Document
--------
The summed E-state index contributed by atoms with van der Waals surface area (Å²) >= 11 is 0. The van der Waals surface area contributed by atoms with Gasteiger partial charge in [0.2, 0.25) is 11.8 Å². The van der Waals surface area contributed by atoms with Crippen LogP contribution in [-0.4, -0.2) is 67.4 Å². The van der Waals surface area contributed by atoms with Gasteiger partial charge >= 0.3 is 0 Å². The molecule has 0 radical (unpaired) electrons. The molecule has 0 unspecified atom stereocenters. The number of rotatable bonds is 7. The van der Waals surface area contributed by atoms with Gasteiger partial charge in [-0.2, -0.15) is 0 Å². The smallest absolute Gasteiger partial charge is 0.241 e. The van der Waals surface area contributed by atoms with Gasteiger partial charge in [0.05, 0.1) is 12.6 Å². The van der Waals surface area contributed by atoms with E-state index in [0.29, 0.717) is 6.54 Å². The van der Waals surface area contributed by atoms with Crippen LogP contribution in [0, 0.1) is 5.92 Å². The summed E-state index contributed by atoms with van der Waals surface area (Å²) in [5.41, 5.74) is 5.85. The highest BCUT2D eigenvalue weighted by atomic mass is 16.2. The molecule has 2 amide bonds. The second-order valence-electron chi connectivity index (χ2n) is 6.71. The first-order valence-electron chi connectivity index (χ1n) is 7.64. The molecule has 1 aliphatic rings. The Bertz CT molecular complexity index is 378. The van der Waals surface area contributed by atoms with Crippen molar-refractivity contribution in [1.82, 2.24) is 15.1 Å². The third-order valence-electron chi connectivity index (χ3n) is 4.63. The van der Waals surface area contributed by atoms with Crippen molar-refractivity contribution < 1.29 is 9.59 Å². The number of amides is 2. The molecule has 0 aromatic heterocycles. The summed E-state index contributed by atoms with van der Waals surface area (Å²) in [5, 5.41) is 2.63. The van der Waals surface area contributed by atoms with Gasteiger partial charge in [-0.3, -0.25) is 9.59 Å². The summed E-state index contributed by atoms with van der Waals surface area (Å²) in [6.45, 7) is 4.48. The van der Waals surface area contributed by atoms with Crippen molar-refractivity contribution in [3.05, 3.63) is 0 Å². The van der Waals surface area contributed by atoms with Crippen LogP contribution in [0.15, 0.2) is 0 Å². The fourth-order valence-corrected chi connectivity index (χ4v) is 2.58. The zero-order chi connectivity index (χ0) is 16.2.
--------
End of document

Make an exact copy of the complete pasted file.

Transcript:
The summed E-state index contributed by atoms with van der Waals surface area (Å²) >= 11 is 0. The van der Waals surface area contributed by atoms with Gasteiger partial charge in [0.2, 0.25) is 11.8 Å². The van der Waals surface area contributed by atoms with Crippen LogP contribution in [-0.4, -0.2) is 67.4 Å². The van der Waals surface area contributed by atoms with Gasteiger partial charge >= 0.3 is 0 Å². The molecule has 0 radical (unpaired) electrons. The molecule has 0 unspecified atom stereocenters. The number of rotatable bonds is 7. The van der Waals surface area contributed by atoms with Gasteiger partial charge in [-0.2, -0.15) is 0 Å². The smallest absolute Gasteiger partial charge is 0.241 e. The van der Waals surface area contributed by atoms with Gasteiger partial charge in [0.05, 0.1) is 12.6 Å². The van der Waals surface area contributed by atoms with E-state index in [0.29, 0.717) is 6.54 Å². The van der Waals surface area contributed by atoms with Crippen LogP contribution in [0, 0.1) is 5.92 Å². The summed E-state index contributed by atoms with van der Waals surface area (Å²) in [5.41, 5.74) is 5.85. The highest BCUT2D eigenvalue weighted by atomic mass is 16.2. The molecule has 2 amide bonds. The second-order valence-electron chi connectivity index (χ2n) is 6.71. The first-order valence-electron chi connectivity index (χ1n) is 7.64. The molecule has 1 aliphatic rings. The Bertz CT molecular complexity index is 378. The van der Waals surface area contributed by atoms with Crippen molar-refractivity contribution in [1.82, 2.24) is 15.1 Å². The third-order valence-electron chi connectivity index (χ3n) is 4.63. The van der Waals surface area contributed by atoms with Crippen molar-refractivity contribution < 1.29 is 9.59 Å². The number of amides is 2. The molecule has 0 aromatic heterocycles. The summed E-state index contributed by atoms with van der Waals surface area (Å²) in [5, 5.41) is 2.63. The van der Waals surface area contributed by atoms with Gasteiger partial charge in [-0.3, -0.25) is 9.59 Å². The summed E-state index contributed by atoms with van der Waals surface area (Å²) in [6.45, 7) is 4.48. The van der Waals surface area contributed by atoms with Crippen molar-refractivity contribution in [3.05, 3.63) is 0 Å². The van der Waals surface area contributed by atoms with Crippen LogP contribution in [0.15, 0.2) is 0 Å². The fourth-order valence-corrected chi connectivity index (χ4v) is 2.58. The zero-order chi connectivity index (χ0) is 16.2.